The Self in Emotional Distress: Cognitive and Psychodynamic Perspectives

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Zindel V. Segal, Sidney Jules Blatt
Guilford Publications, Mar 12, 1993 - Psychology - 386 pages
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Does understanding a client's view of self increase a clinician's ability to treat emotional disorder? How can practitioners agree on the essentials of self-representation if various clinical theories implicate different aspects of the self in accounting for psychological distress? These questions form the basis for this unique examination of "the self' in the development and treatment of a number of emotional disorders. What is most exceptional about this volume is that it explores these issues from cognitive behavioral and psychodynamic approaches, each of which has articulated treatment methods that incorporate a focus on self-based processes. The result is a rare forum in which leading clinicians and theorists from both orientations address a single set of specific topics.

The book opens with two chapters that review theories of the self construct in both social cognition and psychoanalysis. The focus then shifts to the specific diagnostic categories of anxiety, depression, eating disorders, and borderline personality disorder. For each clinical disorder, separate chapters present the cognitive and psychodynamic perspectives. Then each set of authors provide commentary on the complementary chapter. Allowing for an interaction among cognitive-behavioral and psychodynamic authors rarely found in other works, this format engenders comprehensive coverage of each specific disorder, as well as a uniquely informative synthesis of the insights of each approach. The editors' concluding chapter delineates the ways in which the self provides a vantage point for understanding emotional disorder.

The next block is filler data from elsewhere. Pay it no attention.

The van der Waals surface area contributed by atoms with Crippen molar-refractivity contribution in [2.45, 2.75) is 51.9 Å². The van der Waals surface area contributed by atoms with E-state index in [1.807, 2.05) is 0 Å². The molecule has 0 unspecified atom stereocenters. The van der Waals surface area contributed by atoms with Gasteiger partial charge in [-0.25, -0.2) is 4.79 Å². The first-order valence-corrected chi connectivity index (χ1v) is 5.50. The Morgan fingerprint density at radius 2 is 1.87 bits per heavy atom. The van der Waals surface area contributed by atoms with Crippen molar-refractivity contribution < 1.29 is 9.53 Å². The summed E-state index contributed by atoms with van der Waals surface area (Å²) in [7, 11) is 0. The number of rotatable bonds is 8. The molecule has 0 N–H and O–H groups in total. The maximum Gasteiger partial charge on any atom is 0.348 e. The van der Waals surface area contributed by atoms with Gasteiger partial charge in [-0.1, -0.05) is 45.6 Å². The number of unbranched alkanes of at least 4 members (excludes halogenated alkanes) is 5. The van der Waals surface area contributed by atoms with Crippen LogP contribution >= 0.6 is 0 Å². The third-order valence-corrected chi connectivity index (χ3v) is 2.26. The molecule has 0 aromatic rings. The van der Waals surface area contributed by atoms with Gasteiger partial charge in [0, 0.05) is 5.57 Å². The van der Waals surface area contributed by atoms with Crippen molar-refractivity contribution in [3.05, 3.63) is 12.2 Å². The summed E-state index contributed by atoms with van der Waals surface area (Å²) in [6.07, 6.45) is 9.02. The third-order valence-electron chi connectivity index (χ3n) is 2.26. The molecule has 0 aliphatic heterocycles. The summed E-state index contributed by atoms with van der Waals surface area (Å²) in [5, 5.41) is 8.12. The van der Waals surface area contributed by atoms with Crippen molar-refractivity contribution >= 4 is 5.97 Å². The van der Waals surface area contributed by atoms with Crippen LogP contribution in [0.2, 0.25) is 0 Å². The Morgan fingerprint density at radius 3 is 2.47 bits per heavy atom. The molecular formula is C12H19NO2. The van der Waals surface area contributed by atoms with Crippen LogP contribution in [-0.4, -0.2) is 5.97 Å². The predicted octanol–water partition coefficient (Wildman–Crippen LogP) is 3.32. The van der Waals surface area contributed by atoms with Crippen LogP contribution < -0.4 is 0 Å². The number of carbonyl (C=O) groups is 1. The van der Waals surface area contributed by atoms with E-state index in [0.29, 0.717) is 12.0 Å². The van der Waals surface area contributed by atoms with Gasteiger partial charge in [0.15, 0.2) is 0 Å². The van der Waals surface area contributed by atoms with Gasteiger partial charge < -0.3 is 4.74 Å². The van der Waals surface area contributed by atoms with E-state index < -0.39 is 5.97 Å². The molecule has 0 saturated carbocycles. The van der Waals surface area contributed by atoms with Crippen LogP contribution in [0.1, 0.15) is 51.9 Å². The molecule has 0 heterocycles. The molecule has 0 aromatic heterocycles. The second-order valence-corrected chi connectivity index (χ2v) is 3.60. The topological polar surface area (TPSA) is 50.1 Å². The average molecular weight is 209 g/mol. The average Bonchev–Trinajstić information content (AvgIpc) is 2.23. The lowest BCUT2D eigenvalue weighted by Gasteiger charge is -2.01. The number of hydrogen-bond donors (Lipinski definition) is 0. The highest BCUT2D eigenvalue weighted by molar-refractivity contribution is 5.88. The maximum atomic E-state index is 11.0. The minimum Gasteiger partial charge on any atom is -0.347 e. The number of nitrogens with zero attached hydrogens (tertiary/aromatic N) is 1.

THE SELF IN EMOTIONAL DISTRESS will interest all professionals of cognitive-behavioral and psychodynamic orientations. Given its integrative focus, it will also be valuable to those involved with the psychotherapy integration movement, and therapists who describe themselves as eclectic. In addition, the volume serves as a text for upper-level courses in psychotherapy, psychopathology, abnormal psychology, and psychotherapy integration.

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About the author (1993)

Zindel V. Segal, Ph.D., is Head of the Cognitive Behavioral Therapy Unit at Clarke Institute of Psychiatry in Toronto, and Associate Professor of Psychiatry and Psychology at the University of Toronto. A coauthor of Interpersonal Process in Cognitive Therapy (with Jeremy D. Safran), Dr. Segal's research interests are in the areas of cognitive vulnerability to relapse in unipolar depression and the assessment of changes in self-representation following treatment.
Sidney J. Blatt, Ph.D., is Professor of Psychiatry and Psychology at Yale University and Chief of the Psychology Section in the Department of Psychiatry. He is also a faculty member of the Western New England Institute of Psychoanalysis. Dr. Blatt's primary area of investigation is the development of mental representations (cognitive-affective schemas of self and others and their interactions), the differential impairment of these schemas in various forms of psychopathology, and changes that occur in these schemas in the therapeutic process.

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